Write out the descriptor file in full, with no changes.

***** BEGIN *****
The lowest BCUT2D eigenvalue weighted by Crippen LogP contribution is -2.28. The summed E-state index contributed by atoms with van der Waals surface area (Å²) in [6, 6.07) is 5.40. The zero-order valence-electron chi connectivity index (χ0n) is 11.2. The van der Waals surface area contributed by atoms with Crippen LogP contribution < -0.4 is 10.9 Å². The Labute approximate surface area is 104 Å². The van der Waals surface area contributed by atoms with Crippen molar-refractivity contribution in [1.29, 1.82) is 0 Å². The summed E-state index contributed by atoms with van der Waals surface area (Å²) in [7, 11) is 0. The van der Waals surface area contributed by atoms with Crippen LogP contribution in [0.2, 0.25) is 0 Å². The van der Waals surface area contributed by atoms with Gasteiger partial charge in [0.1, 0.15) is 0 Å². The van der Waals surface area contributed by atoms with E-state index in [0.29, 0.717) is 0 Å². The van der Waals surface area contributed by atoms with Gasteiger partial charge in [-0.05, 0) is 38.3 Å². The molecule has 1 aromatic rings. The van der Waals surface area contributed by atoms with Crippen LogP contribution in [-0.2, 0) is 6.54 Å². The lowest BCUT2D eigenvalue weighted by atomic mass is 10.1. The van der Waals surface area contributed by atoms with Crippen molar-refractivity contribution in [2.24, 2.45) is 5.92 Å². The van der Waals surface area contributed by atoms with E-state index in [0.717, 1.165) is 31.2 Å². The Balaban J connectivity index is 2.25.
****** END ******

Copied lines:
The lowest BCUT2D eigenvalue weighted by Crippen LogP contribution is -2.28. The summed E-state index contributed by atoms with van der Waals surface area (Å²) in [6, 6.07) is 5.40. The zero-order valence-electron chi connectivity index (χ0n) is 11.2. The van der Waals surface area contributed by atoms with Crippen LogP contribution < -0.4 is 10.9 Å². The Labute approximate surface area is 104 Å². The van der Waals surface area contributed by atoms with Crippen molar-refractivity contribution in [1.29, 1.82) is 0 Å². The summed E-state index contributed by atoms with van der Waals surface area (Å²) in [7, 11) is 0. The van der Waals surface area contributed by atoms with Crippen LogP contribution in [0.2, 0.25) is 0 Å². The van der Waals surface area contributed by atoms with Gasteiger partial charge in [0.1, 0.15) is 0 Å². The van der Waals surface area contributed by atoms with E-state index in [0.29, 0.717) is 0 Å². The van der Waals surface area contributed by atoms with Gasteiger partial charge in [-0.05, 0) is 38.3 Å². The molecule has 1 aromatic rings. The van der Waals surface area contributed by atoms with Crippen LogP contribution in [-0.2, 0) is 6.54 Å². The lowest BCUT2D eigenvalue weighted by atomic mass is 10.1. The van der Waals surface area contributed by atoms with Crippen molar-refractivity contribution in [2.24, 2.45) is 5.92 Å². The van der Waals surface area contributed by atoms with E-state index in [0.717, 1.165) is 31.2 Å². The Balaban J connectivity index is 2.25.